The descriptive truths of a religion are not peripheral to it, but the central core that justifies its moral prescriptions. And because these prescriptions derive from an irrational, superstitious, dogmatic description of our existence, so those prescriptions themselves tend to be irrational, superstitious and dogmatic. Hence the deeply reactionary religious strictures on social issues such as abortion, contraception and homosexuality, and on scientific concerns such as cloning and embryological research. Such issues reveal the distinction between religious and human-centred ethics. Religious ethics derive from a set of a priori dogmas; humanist ethics from a rational view of reality and from the needs and requirements of human beings. Of course many non-religious moralities are deeply flawed and anti-human. Only by taking religion out of the picture, however, can we even begin to construct a human-based morality.
The conflict, therefore, is not just between science and religion, but also between religious and humanist ethics. Gould himself is not a believer (he calls himself an 'agnostic') and he has long advocated a humanist view of ethics. So why does he equate religion and morality? Partly, I think, through a desire to restrict the claims of science. Gould has always argued, and rightly so, against the idea that all truths are ultimately scientific. History, philosophy, even poetry, can teach us important things about ourselves and our world. The existence of non-scientific truths does not, however, mean that such truths have to be religious.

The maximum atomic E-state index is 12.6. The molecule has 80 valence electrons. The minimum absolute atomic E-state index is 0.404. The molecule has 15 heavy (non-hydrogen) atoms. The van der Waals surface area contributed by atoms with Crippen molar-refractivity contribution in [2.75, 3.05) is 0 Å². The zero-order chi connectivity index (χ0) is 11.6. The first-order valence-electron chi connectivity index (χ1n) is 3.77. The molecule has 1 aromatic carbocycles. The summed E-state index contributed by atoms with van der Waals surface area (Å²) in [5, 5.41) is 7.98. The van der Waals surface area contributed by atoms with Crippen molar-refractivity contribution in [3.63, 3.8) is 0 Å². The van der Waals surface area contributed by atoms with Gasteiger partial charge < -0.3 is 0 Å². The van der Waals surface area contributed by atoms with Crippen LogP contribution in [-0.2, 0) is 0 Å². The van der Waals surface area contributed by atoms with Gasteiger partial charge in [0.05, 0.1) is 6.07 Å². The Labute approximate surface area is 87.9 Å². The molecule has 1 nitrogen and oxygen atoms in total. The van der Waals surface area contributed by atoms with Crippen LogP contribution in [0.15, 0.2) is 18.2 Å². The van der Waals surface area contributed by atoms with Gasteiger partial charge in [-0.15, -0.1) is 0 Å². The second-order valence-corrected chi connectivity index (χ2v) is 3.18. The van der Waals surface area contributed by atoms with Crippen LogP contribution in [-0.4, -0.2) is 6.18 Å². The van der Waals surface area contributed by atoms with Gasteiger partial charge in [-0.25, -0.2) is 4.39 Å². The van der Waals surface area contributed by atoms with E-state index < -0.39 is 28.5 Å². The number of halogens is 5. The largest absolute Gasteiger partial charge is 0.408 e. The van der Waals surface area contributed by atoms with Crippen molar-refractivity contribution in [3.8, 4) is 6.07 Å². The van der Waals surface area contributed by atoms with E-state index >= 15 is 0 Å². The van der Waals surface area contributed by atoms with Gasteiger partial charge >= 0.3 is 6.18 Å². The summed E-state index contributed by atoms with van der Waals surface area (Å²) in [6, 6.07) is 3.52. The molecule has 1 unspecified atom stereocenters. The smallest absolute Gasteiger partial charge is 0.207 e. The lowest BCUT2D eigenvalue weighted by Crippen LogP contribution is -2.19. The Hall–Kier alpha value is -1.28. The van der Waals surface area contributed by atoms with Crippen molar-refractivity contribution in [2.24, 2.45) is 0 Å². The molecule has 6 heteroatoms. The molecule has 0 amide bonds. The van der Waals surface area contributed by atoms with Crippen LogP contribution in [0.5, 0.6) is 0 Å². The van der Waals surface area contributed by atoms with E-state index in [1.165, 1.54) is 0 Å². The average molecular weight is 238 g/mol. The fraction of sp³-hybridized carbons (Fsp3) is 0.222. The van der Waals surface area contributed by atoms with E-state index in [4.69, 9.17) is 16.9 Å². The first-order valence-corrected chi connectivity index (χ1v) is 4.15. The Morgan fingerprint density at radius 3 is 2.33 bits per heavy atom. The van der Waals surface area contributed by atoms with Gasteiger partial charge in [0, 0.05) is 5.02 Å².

Gould accepts that 'ethical people [need not] validate their moral standards by overt appeals to religion'. But, he counsels, 'let us not quibble over labels'. This is to miss the essence of the distinction between religious and non-religious ethics. They embody profoundly different attitudes towards what it is to be human, and about how we construct our moral world. By equating religion and morality, Gould undermines the possibility of humanist ethics, of prescriptions based on a rational view of the world. As Bertrand Russell put it in Why I Am Not a Christian, 'It is we who create value... It is for us to determine the good life.' And we can only do so, Russell observed, by adopting a scientific, not a religious, viewpoint: 'Science can teach us, and I think our own hearts can teach us, no longer to look around for imaginary supports, no longer to invent allies in the sky, but rather to look to our own efforts here below to make this world a fit place to live in.'